The World Meteorological Organization is launching a series of climate change videos featuring TV weather presenters ahead of the COP21 climate conference (21st Session of the Conference of the Parties to the United Nations Framework Convention on Climate Change) to be held in France from 30 November to 11 December 2015.
If humanity’s greenhouse gas emissions continue to increase, the average temperature of the Earth’s lower atmosphere could rise by more than 4°C (7.2°F) by the end of the 21st century. But what does a global average temperature rise really mean? How would we experience it on a daily basis? How would it affect our homes and the places we cherish?
To find out what could lie in store, and to promote awareness of the UN climate change conference in Paris, the World Meteorological Organization (WMO) invited television weather presenters from around the world to imagine a “weather report from the year 2050” or to produce a report on how climate change will impact well-known UNESCO World Heritage sites. These are only possible scenarios, of course, and not true forecasts. Nevertheless, they are based on the most up-to-date climate science, and they paint a compelling picture of what life could be like on a warmer planet.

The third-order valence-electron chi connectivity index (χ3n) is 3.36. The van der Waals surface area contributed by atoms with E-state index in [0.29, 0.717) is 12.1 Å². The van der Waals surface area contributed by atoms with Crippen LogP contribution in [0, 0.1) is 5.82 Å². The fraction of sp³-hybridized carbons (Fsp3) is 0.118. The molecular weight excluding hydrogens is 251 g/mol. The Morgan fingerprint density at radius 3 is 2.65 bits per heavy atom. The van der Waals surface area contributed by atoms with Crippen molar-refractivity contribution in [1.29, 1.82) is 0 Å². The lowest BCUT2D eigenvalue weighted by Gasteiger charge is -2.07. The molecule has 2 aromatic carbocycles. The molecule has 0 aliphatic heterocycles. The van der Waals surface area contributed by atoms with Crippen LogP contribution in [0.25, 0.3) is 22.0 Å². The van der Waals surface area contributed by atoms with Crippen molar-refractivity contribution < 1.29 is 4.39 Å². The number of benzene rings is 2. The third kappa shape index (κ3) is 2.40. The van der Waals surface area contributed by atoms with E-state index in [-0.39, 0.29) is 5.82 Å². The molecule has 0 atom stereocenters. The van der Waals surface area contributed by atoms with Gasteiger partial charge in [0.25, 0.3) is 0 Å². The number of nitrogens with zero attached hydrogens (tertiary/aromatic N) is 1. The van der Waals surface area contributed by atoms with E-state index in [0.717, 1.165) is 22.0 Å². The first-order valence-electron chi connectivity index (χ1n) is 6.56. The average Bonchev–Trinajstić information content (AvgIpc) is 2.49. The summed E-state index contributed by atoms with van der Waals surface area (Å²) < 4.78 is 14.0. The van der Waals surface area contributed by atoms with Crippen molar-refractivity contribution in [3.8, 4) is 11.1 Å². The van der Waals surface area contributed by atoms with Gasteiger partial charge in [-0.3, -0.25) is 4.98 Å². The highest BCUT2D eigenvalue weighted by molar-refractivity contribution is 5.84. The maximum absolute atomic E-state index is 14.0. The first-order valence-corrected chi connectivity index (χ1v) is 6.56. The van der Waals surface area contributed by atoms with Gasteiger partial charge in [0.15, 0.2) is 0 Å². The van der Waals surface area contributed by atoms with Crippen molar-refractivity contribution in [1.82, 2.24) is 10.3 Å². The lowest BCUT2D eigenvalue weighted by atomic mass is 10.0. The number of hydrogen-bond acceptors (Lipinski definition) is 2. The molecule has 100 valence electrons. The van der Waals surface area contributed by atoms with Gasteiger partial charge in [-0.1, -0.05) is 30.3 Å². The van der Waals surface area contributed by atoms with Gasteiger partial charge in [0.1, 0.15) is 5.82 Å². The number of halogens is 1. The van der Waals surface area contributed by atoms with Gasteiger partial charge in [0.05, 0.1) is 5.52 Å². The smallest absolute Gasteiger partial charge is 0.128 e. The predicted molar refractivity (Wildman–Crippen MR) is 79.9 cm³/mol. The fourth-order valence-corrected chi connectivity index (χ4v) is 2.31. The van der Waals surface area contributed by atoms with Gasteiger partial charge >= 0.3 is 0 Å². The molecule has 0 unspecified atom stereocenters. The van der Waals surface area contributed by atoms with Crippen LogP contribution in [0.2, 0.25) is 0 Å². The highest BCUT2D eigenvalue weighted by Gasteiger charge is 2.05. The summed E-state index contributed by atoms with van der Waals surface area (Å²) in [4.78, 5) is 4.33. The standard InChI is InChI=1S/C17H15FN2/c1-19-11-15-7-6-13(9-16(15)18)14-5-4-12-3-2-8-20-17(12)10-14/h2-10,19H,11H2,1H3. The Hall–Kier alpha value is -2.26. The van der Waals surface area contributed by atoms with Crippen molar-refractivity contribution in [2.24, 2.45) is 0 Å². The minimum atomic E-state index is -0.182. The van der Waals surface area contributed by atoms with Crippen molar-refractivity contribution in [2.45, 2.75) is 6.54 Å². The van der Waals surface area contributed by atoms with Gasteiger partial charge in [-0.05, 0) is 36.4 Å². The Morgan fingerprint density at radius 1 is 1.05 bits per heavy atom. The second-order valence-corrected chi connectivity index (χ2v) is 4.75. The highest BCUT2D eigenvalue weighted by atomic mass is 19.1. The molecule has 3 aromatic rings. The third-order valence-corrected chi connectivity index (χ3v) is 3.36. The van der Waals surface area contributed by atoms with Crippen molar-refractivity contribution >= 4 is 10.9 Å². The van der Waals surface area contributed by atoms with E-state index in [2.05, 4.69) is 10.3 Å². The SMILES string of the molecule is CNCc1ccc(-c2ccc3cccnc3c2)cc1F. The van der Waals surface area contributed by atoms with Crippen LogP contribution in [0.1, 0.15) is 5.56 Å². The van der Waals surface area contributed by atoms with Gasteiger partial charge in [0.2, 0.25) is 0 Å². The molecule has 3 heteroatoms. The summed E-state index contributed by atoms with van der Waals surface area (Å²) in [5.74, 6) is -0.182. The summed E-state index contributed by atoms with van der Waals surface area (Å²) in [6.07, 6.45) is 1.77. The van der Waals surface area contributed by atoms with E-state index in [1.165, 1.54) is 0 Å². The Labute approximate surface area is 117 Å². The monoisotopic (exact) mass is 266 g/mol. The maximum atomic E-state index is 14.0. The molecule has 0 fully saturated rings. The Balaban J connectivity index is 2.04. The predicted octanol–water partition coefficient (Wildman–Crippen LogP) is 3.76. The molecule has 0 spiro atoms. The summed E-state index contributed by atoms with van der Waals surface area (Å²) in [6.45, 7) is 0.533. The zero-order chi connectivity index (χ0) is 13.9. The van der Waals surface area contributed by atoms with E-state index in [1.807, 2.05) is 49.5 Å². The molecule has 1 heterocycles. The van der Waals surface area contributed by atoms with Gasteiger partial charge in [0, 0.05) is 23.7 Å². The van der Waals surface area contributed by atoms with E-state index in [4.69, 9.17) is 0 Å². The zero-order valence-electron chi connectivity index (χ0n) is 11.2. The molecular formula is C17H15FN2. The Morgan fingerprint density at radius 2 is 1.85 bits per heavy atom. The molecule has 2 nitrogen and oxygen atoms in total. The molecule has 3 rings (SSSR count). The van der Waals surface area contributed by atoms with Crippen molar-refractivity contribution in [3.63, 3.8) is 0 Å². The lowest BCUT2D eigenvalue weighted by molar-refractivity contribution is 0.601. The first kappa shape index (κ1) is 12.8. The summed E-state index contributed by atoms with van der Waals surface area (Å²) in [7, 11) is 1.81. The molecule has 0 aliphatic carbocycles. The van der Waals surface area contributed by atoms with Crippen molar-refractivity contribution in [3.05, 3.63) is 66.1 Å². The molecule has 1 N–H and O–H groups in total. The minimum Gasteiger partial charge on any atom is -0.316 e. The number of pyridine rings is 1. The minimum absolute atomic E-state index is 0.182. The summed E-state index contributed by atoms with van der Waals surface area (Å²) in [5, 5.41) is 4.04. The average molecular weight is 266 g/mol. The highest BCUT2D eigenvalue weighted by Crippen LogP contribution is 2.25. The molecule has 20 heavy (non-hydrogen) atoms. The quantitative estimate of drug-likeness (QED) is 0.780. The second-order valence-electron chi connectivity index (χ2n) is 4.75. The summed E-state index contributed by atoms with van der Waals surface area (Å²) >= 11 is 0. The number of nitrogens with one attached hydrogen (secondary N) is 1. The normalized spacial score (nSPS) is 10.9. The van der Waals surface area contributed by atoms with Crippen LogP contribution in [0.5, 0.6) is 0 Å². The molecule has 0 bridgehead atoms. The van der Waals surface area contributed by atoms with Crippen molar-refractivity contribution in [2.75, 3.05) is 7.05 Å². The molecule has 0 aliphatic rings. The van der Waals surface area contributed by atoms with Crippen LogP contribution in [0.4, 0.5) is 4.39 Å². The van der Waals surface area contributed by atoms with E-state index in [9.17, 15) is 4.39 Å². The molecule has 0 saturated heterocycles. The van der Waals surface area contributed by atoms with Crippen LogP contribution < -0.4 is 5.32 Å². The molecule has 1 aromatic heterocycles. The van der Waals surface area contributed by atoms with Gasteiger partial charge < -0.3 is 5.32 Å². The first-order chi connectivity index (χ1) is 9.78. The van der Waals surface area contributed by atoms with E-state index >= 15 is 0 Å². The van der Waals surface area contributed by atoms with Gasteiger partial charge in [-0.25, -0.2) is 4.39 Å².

These videos were produced in a variety of languages, and many feature subtitles in English, French or Spanish. They conclude with brief statements by UN Secretary-General Ban Ki-moon and other UN leaders, including the Director-General of UNESCO Irina Bokova. They follow 27 earlier contributions prepared in 2014 for the UN Climate Summit and the Lima climate conference (COP-20) and in 2015 for the UN World Conference on Disaster Risk Reduction held in Sendai, Japan.
The UNESCO World Heritage Centre supported the production of the videos on climate change impacts on World Heritage, including those from Bulgaria (Nova TV), Vietnam (VTV), Canada (Weather Network), USA (ABC10), Japan (NHK) and Italy (SMI).
2 Nov – Weather Channel, USA (the Arctic)
3 Nov – Chacra TV, Argentina
4 Nov – Nova TV, Bulgaria
5 Nov – Uganda National Meteorological Authority (UNMA)
6 Nov – Sky News Arabia, United Arab Emirates
9 Nov – Kenya Meteorological Department/Kenya Broadcasting Service
10 Nov – Japan Broadcasting Corporation (NHK)
11 Nov – Nippon Television Network (NTV), Japan
12 Nov – MeteoTB, Russian Federation
13 Nov – ABC10, USA
16 Nov – Swiss Radio and Television (SRF)
17 Nov – Dep. of Climate Change and Meteorological Services/Zanyengo, Malawi
18 Nov – Univision Radio, Puerto Rico, USA
19 Nov – Vietnam Television (VTV)
20 Nov – The Weather Network, Canada
21 Nov – Radio Television Ireland (RTE)
23 Nov – MetService, New Zealand
24 Nov – Channel 5, Belize
25 Nov – Royal Thai Army Radio and Television Station, Thailand
26 Nov – Česká Televize, Czech Republic
27 Nov – Radio-Canada
28 Nov – Meteorological Society of Italy (SMI)
Twitter: #Weather2050, #COP21.